Wages that are at least 1.25 times higher than the state’s minimum wage norms (skilled/semi-skilled/unskilled, depending on the kind of work they are expected to do) could be offered as well. These bare minima must be included in any field project’s budgetary expenses right from the planning stages. If the appointed field collaborator (up to age 50) is a graduate in any discipline, for projects being funded by departments and agencies under various ministries of the Government of India, the current legally sanctioned wage is INR 18,000 along with house rent allowance (most collaborators may not be eligible for HRA). An honest effort should be made by ecologists to make sure that this benefit reaches eligible personnel.
Wage disbursal on time is also of utmost importance. During the ongoing pandemic, depending on the budgetary space one’s project offers, one could consider offering at least fifteen days’ worth of wages in advance to cushion for any unforeseen medical expenses. Where wages are directly deposited by institutes/organisations/universities into the collaborator’s bank account resulting in a tax deduction at source (TDS) of ten percent every month, we could ensure that their tax returns are filed for the year, which might enable the reimbursement of this TDS amount.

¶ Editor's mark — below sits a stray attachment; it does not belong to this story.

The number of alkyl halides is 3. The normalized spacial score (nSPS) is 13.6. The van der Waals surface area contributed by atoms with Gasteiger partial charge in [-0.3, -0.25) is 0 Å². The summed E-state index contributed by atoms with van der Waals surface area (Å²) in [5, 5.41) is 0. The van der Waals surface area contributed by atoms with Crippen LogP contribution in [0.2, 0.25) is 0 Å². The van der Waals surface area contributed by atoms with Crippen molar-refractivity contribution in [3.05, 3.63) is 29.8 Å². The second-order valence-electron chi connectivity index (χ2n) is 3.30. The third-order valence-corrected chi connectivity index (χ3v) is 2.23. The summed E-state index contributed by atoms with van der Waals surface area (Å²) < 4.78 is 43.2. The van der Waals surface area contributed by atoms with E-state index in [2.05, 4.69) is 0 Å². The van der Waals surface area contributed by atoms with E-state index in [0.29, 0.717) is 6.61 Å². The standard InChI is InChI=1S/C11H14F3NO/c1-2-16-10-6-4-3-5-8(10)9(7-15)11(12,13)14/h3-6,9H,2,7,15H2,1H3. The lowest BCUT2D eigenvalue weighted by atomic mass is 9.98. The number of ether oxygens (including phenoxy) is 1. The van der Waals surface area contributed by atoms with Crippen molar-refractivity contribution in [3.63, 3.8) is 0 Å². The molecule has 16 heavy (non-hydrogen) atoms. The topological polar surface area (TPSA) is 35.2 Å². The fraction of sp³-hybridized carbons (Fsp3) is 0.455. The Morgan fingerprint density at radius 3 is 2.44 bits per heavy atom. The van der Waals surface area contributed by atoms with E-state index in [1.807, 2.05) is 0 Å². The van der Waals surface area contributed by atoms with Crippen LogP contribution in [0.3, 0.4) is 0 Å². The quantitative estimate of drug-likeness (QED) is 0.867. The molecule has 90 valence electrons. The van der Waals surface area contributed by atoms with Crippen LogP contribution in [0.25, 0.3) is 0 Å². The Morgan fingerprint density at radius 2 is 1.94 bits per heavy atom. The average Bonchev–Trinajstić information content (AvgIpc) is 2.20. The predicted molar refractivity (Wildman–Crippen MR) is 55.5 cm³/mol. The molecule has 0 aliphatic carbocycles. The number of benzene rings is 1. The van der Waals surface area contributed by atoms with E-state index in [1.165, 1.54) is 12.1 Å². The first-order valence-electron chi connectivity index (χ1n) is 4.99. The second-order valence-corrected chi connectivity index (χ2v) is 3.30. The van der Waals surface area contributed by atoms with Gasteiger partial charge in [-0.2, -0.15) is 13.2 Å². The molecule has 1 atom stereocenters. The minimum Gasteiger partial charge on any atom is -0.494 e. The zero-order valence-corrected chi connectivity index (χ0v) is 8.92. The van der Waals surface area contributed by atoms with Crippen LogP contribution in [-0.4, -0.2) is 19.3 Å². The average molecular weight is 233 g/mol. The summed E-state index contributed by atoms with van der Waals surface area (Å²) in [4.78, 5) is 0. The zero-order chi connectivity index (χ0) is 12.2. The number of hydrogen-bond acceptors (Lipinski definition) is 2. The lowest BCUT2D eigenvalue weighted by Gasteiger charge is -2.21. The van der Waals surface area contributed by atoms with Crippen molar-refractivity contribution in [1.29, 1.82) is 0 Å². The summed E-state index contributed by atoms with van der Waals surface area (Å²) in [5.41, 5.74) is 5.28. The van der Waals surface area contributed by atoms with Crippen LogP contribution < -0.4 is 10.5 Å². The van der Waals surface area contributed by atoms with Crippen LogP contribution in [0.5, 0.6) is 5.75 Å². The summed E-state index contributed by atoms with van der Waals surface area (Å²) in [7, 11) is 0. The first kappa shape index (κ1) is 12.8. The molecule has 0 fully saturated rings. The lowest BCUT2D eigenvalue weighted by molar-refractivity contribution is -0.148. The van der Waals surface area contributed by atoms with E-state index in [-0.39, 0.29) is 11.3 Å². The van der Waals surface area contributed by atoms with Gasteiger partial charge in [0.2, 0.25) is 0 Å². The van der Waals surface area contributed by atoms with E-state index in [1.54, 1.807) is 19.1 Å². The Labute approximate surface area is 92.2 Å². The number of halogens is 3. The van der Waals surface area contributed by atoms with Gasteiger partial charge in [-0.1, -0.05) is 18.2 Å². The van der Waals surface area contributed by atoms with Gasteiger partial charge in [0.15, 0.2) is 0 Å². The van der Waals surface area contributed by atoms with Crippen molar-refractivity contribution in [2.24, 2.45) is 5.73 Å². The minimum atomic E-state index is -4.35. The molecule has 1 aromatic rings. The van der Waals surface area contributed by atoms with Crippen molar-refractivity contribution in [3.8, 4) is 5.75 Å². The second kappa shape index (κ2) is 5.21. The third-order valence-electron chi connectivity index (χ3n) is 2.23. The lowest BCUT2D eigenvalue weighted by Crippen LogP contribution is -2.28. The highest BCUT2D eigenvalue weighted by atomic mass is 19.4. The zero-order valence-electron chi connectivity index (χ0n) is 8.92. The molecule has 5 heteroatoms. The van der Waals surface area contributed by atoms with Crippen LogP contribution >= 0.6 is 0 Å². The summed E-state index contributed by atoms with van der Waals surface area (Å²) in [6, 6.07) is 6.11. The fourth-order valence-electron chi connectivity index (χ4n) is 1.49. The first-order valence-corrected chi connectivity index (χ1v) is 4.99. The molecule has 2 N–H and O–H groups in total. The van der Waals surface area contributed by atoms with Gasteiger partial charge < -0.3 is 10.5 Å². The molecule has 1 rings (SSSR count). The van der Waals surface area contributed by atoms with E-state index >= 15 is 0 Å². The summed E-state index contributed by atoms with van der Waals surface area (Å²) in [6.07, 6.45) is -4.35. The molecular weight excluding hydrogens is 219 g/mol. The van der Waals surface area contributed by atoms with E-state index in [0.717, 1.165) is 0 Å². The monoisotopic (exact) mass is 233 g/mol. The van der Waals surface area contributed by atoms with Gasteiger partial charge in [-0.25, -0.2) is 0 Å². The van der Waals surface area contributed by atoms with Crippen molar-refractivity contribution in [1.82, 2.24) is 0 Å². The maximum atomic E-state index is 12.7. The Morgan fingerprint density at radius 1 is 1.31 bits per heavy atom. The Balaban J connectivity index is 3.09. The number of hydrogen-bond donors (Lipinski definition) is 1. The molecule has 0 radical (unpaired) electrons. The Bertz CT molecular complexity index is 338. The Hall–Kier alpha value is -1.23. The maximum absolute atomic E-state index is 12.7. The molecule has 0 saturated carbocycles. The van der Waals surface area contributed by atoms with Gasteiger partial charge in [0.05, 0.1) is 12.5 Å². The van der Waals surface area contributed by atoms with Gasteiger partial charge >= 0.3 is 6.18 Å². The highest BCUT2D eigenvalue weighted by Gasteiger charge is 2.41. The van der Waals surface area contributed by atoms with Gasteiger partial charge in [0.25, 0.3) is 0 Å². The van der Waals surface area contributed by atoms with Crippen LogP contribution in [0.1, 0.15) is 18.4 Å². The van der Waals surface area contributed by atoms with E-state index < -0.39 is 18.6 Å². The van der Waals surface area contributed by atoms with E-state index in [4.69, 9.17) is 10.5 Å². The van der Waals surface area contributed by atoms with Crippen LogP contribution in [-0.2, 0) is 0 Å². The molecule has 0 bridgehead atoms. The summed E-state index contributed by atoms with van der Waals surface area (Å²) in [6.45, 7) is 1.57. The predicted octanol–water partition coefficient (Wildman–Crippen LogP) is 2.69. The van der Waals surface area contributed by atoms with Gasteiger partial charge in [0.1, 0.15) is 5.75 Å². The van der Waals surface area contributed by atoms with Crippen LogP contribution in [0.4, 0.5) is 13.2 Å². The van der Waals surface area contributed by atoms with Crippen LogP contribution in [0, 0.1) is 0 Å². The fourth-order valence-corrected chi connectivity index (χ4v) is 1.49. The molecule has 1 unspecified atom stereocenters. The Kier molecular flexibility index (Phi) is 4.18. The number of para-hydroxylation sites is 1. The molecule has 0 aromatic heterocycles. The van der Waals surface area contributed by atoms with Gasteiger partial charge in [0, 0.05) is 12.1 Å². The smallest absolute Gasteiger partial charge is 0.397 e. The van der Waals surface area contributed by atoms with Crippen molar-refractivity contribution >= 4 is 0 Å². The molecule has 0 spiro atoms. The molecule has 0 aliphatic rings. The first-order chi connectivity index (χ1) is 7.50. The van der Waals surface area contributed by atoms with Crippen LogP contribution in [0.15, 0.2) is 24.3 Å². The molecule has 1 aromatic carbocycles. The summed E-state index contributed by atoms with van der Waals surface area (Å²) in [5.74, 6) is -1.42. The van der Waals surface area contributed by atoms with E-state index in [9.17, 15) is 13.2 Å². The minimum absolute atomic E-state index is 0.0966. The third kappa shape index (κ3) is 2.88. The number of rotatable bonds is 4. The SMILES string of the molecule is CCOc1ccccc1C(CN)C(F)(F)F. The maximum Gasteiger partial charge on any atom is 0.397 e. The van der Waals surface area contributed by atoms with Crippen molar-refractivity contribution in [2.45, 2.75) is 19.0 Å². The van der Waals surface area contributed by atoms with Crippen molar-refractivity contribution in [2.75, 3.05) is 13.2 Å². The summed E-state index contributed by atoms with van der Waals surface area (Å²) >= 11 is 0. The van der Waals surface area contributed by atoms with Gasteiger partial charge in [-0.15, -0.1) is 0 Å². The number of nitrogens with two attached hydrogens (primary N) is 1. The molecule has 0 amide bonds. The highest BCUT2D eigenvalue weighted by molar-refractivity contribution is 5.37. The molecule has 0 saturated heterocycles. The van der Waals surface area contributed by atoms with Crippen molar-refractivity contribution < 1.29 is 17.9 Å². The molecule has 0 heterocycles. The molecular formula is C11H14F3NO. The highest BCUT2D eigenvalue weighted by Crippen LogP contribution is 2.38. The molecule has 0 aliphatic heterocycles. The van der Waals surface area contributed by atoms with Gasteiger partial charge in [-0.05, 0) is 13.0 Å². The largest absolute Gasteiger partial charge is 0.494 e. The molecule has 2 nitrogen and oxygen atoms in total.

However, standardising and increasing salaries for field collaborators can only be initiated at the institutional level, and this should not fall only under the ambit of early career researchers who are strapped for field funds, and are often forced to pay the collaborators lower than what is expected.